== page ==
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Unformatted text preview: Imbens/Wooldridge, Lecture Notes 7, NBER, Summer ’07 1 What’s New in Econometrics NBER, Summer 2007 Lecture 7, Tuesday, July 31th, 11.0012.30pm Bayesian Inference 1. Introduction In this lecture we look at Bayesian inference. Although in the statistics literature ex plicitly Bayesian papers take up a large proportion of journal pages these days, Bayesian methods have had very little impact in economics. This seems to be largely for historial rea sons. In many empirical settings in economics Bayesian methods appear statistically more appropriate, and computationally more attractive, than the classical or frequentist methods typically used. Recent textbooks discussing modern Bayesian methods with an applied focus include Lancaster (2004) and Gelman, Carlin, Stern and Rubin (2004). One important consideration is that in practice frequentist and Baeysian inferences are often very similar. In a regular parametric model, conventional confidence intervals around maximum likelihood (that is, the maximum likelihood estimate plus or minus 1.96 times the estimated standard error), which formally have the property that whatever the true value of the parameter is, with probability 0.95 the confidence interval covers the true value, can in fact also be interpreted as approximate Bayesian probability intervals (that is, conditional on the data and given a wide range of prior distributions, the posterior probability that the parameter lies in the confidence interval is approximately 0.95). The formal statement of this remarkable result is known as the BernsteinVon Mises theorem. This result does not always apply in irregular cases, such as time series settings with unit roots. In those cases there are more fundamental differences between Bayesian and frequentist methods. Typically a number of reasons are given for the lack of Bayesian methods in econometrics. One is the difficulty in choosing prior distributions. A second reason is the need for a fully specified parametric model. A third is the computational complexity of deriving posterior distributions. None of these three are compelling. Imbens/Wooldridge, Lecture Notes 7, NBER, Summer ’07 2 Consider first the specification of the prior distribution. In regular cases the influence of the prior distribution disappears as the sample gets large, as formalized in the BernsteinVon Mises theorem. This is comparable to the way in which in large samples normal approx imations can be used for the finite sample distributions of classical estimators. If, on the other hand, the posterior distribution is quite sensitive to the choice of prior distribution, then it is likely that the sampling distribution of the maximum likelihood estimator is not well approximated by a normal distribution centered at the true value of the parameter in a frequentist analysis....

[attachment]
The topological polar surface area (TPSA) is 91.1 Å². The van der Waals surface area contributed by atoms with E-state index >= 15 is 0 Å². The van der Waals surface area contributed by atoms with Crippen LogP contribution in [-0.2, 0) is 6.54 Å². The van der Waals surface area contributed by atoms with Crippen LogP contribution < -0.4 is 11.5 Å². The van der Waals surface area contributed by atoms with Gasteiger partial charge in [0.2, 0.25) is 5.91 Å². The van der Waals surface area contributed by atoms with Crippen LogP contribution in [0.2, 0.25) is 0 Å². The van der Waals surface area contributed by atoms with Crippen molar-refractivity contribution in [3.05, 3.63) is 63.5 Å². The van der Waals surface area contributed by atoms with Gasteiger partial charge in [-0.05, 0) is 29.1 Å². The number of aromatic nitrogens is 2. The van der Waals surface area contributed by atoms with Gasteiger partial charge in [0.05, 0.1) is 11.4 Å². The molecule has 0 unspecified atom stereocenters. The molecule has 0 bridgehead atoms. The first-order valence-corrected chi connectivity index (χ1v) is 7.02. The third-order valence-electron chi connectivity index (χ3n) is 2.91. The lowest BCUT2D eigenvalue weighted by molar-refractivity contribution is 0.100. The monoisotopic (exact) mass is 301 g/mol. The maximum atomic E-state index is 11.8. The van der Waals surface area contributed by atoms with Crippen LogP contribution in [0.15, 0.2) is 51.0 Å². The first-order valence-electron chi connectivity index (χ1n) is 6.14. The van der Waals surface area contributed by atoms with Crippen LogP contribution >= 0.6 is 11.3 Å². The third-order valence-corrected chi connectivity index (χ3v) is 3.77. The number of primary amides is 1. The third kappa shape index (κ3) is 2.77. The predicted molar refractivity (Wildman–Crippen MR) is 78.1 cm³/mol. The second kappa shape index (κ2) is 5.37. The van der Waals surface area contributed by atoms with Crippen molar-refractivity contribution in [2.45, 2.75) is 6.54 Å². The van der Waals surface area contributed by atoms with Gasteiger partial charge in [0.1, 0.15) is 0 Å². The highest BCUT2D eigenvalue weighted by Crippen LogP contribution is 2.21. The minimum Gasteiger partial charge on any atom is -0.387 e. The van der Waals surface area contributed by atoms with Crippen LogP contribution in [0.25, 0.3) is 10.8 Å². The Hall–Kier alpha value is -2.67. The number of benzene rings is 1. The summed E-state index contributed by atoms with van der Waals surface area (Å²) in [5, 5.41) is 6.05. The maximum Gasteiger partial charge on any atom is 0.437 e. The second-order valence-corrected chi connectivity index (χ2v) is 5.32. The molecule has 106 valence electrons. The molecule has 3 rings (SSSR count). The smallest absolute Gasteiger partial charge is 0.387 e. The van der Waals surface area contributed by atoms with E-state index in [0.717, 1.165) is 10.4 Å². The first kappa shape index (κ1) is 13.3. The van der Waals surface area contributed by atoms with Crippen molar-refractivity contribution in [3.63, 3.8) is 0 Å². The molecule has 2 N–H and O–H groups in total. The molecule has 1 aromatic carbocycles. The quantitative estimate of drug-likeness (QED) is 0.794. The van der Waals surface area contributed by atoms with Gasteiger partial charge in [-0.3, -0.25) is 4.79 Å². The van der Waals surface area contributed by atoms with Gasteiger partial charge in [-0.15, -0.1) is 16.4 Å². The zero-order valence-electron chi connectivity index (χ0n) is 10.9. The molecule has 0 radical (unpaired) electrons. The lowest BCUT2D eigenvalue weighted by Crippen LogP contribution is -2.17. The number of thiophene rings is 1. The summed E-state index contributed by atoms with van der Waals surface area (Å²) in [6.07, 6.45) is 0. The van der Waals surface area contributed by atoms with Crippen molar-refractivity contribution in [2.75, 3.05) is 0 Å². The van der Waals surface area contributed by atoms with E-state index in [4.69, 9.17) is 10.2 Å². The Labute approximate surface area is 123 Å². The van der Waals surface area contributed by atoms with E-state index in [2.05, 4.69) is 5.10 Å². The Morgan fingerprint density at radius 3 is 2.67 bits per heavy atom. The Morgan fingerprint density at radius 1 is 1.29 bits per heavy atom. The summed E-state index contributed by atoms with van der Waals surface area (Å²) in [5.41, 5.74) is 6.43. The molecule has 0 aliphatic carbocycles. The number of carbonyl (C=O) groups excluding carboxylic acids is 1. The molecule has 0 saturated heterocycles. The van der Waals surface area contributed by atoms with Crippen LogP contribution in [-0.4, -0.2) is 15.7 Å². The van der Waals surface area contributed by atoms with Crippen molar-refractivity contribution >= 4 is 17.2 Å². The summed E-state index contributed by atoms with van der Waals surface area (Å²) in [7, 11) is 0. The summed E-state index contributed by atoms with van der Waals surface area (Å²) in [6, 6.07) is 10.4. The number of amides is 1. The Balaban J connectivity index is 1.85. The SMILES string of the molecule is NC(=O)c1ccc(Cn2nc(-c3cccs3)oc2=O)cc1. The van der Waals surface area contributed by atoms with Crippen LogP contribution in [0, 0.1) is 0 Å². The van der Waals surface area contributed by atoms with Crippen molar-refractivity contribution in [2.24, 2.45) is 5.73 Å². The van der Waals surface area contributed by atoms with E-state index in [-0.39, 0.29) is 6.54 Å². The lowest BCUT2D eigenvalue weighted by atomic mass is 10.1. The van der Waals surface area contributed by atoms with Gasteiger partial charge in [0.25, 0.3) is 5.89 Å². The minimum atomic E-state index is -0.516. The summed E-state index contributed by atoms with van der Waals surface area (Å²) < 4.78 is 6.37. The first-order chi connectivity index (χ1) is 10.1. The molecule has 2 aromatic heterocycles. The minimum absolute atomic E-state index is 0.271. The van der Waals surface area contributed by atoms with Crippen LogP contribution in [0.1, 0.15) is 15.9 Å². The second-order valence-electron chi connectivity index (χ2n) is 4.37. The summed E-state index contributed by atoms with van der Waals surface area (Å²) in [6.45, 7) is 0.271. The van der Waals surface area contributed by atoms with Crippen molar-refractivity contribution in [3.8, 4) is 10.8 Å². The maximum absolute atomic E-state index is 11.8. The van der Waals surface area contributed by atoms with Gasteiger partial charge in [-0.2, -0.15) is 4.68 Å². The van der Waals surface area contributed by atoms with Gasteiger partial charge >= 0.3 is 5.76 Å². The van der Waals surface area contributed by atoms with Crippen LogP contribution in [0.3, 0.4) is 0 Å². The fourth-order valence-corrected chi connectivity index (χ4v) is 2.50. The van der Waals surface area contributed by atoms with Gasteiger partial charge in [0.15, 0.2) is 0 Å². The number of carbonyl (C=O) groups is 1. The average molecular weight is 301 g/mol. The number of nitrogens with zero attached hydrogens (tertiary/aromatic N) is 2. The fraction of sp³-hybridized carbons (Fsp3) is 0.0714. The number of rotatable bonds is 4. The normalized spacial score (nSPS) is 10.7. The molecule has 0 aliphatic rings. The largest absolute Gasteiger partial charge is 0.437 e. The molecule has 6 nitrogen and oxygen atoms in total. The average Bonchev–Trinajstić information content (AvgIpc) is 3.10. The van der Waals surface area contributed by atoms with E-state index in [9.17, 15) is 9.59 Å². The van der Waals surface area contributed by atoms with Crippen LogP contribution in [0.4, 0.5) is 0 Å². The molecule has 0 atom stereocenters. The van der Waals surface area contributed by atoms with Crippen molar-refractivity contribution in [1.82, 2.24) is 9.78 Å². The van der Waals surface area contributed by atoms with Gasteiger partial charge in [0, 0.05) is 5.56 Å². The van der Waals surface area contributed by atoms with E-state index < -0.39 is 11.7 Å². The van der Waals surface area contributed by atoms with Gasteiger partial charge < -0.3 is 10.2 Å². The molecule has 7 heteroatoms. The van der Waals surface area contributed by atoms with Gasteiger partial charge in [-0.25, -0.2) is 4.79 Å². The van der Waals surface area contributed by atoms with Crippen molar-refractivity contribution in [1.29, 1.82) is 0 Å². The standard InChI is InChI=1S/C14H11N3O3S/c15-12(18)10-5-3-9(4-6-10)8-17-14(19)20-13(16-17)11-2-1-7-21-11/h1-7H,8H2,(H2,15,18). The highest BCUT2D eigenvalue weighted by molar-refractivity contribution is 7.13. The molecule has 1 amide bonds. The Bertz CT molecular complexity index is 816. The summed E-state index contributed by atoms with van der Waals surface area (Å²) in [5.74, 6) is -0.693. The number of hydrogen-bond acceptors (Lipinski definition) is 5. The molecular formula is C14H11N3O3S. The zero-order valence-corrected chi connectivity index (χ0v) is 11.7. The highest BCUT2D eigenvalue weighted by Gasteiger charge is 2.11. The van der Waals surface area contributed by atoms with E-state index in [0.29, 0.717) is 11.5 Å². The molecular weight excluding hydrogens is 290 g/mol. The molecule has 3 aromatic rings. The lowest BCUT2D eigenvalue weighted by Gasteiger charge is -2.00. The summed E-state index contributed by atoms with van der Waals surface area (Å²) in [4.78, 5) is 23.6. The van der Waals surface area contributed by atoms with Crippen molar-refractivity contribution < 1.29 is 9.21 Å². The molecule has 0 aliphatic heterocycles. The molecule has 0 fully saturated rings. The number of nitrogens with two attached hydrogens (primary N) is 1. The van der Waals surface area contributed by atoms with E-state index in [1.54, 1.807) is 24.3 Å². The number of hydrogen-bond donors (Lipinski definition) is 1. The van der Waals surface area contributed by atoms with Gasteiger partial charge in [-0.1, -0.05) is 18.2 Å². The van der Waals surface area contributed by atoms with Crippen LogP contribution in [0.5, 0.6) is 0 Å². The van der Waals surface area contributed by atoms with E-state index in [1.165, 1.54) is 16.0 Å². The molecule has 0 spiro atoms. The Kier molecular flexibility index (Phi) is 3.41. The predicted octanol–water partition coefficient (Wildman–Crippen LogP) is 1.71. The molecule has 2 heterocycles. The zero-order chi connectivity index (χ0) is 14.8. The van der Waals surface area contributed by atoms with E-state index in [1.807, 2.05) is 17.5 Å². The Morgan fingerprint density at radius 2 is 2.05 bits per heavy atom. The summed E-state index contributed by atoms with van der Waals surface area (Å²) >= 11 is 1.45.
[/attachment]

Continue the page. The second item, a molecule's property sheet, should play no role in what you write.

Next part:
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This note was uploaded on 12/26/2011 for the course ECON 245a taught by Professor Staff during the Fall '08 term at UCSB.
 Fall '08
 Staff
 Econometrics

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